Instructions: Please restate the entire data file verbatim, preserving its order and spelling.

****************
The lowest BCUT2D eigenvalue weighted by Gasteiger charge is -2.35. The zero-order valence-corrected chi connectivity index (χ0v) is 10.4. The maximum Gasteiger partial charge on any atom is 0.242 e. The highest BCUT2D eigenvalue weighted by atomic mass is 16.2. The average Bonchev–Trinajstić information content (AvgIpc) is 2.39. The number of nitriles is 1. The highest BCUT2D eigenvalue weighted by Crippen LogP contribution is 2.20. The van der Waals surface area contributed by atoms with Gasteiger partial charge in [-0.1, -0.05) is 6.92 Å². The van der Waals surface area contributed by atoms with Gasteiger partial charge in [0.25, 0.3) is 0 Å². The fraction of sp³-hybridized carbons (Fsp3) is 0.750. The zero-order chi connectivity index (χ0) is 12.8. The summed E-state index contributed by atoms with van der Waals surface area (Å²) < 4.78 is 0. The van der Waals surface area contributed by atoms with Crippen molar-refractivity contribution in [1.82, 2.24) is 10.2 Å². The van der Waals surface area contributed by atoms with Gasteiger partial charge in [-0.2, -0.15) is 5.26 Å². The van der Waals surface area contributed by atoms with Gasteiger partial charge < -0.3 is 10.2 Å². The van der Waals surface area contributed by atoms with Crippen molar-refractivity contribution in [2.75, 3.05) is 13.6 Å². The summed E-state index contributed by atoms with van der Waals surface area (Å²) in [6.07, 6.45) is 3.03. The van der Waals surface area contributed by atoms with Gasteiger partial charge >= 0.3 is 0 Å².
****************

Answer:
The lowest BCUT2D eigenvalue weighted by Gasteiger charge is -2.35. The zero-order valence-corrected chi connectivity index (χ0v) is 10.4. The maximum Gasteiger partial charge on any atom is 0.242 e. The highest BCUT2D eigenvalue weighted by atomic mass is 16.2. The average Bonchev–Trinajstić information content (AvgIpc) is 2.39. The number of nitriles is 1. The highest BCUT2D eigenvalue weighted by Crippen LogP contribution is 2.20. The van der Waals surface area contributed by atoms with Gasteiger partial charge in [-0.1, -0.05) is 6.92 Å². The van der Waals surface area contributed by atoms with Gasteiger partial charge in [0.25, 0.3) is 0 Å². The fraction of sp³-hybridized carbons (Fsp3) is 0.750. The zero-order chi connectivity index (χ0) is 12.8. The summed E-state index contributed by atoms with van der Waals surface area (Å²) < 4.78 is 0. The van der Waals surface area contributed by atoms with Crippen molar-refractivity contribution in [1.82, 2.24) is 10.2 Å². The van der Waals surface area contributed by atoms with Gasteiger partial charge in [-0.2, -0.15) is 5.26 Å². The van der Waals surface area contributed by atoms with Gasteiger partial charge < -0.3 is 10.2 Å². The van der Waals surface area contributed by atoms with Crippen molar-refractivity contribution in [2.75, 3.05) is 13.6 Å². The summed E-state index contributed by atoms with van der Waals surface area (Å²) in [6.07, 6.45) is 3.03. The van der Waals surface area contributed by atoms with Gasteiger partial charge >= 0.3 is 0 Å².